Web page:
Recommends ways to remove of barriers to access and completion
BALTIMORE, MD (March 19, 2015) – More can, and must, be done to improve post-secondary career training programs to better prepare Baltimore high school graduates and connect them with living-wage jobs, according to a new report funded by the Abell Foundation.
The Path to Baltimore’s “Best Prospect” Jobs without a College Degree: Career Credentialing Programs at Baltimore’s Community Colleges identifies “best prospect” jobs—those that require a two-year degree or less and pay more than $34,000—and explores the associated credentialing programs at Baltimore City Community College (BCCC) and the Community College of Baltimore County (CCBC).
The report finds 74 “best prospect” jobs across six industry sectors such as medical assistants and medical coders in the health care sector and electricians and carpenters in the construction sector; it also identifies 105 programs at the community colleges that deliver training and often lead to a workplace credential relevant to those jobs. Those programs, however, often carry significant obstacles that make it difficult for students to complete them.
Seventy percent of these programs require placement testing and pre-requisite courses. Although the remaining offerings are more affordable, many of them are not eligible for Pell grants. Furthermore, CCBC houses 80% of these programs, creating geographic obstacles and higher tuition for City residents.
“Only one in five graduates of Baltimore City Public Schools matriculates to a four-year college; the vast majority enroll in a community college or look for a full-time job,” said Abell Foundation President Robert C. Embry, Jr. “The path to these living-wage jobs is often rocky, and there is currently not enough information to help job seekers choose the right path to existing jobs or to help them deal with challenges that arise along the way.”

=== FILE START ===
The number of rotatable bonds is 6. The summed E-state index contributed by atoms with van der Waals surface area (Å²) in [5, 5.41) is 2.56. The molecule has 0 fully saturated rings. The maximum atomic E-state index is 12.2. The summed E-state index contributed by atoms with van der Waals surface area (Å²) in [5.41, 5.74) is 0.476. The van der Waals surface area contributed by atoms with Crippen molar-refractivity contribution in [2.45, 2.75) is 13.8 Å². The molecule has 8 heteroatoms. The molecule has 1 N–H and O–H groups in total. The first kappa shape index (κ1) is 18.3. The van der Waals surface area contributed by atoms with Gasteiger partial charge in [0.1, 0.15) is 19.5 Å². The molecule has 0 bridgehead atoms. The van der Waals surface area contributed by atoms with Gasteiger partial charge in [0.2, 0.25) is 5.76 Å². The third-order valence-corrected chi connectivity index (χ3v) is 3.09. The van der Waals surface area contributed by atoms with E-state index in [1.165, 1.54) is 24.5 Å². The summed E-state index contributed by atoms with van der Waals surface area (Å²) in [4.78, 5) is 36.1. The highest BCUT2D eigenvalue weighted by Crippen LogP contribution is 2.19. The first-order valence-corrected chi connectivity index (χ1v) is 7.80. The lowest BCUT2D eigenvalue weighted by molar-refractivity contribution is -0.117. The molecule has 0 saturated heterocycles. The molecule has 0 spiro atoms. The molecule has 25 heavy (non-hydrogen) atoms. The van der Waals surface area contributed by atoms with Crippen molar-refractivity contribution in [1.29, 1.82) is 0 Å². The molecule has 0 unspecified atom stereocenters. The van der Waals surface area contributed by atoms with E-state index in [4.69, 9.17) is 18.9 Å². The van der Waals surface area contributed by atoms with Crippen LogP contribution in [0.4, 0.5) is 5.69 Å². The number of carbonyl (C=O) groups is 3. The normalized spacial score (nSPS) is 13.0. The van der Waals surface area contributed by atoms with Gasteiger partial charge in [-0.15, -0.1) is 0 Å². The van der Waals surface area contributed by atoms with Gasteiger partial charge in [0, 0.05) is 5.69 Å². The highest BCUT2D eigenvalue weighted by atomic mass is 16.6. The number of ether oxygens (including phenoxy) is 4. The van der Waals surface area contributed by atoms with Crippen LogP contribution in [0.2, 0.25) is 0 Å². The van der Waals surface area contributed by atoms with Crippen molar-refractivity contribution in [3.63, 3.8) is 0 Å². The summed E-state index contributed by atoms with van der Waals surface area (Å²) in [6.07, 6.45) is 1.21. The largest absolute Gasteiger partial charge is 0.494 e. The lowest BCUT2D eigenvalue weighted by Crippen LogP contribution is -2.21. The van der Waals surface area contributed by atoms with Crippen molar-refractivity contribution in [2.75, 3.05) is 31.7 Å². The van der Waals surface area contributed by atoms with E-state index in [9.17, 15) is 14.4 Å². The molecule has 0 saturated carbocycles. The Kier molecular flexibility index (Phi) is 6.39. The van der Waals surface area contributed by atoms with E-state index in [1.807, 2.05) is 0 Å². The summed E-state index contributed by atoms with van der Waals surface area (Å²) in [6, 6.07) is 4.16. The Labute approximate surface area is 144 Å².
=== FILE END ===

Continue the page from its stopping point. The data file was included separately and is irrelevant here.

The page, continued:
For students who do complete certain programs and earn a degree or certificate, the earnings gains can be significant. Unfortunately, the report, authored by workforce development consultant Barbara Hopkins, finds that it is nearly impossible for policy makers and job seekers to evaluate the effectiveness of the vast majority of these programs by knowing the graduation, credential and placement rates given the current lack of individual-level student records.
“Our goal is to better communicate what is known and not known about these career credentialing programs to high school students and graduates and press for the production of relevant program success data,” said Mr. Embry. “Students, families, and the public at large should be informed about how effectively community colleges are – and are not – preparing students to enter the workforce.”
The Path to Baltimore’s “Best Prospect” Jobs without a College Degree: Career Credentialing Programs at Baltimore’s Community Colleges finds that the available data from community colleges is incomplete, making it difficult to create a comprehensive picture of program enrollment, completion and earning potential.
To improve the community college pathways and students’ access to them, the report recommends:
- Collecting and reporting valid and reliable data on enrollment, completion, certification and employment to determine program effectiveness and public accountability;
- Eliminating obstacles to enrollment and completion such as the ACCUPLACER, an assessment used by area colleges that often tests applicants for skills not needed in the actual jobs for which they are training;
- Making programs more affordable by expanding federal Pell grants or providing other tuition assistance to cover courses not eligible for Pell grants; and
- Providing relevant information to students, parents, teachers and job seekers about programs and program quality.
For more information about The Path to Baltimore’s “Best Prospect” Jobs without a College Degree: Career Credentialing Programs at Baltimore’s Community Colleges and to read more information about available programs, please visit www.abell.org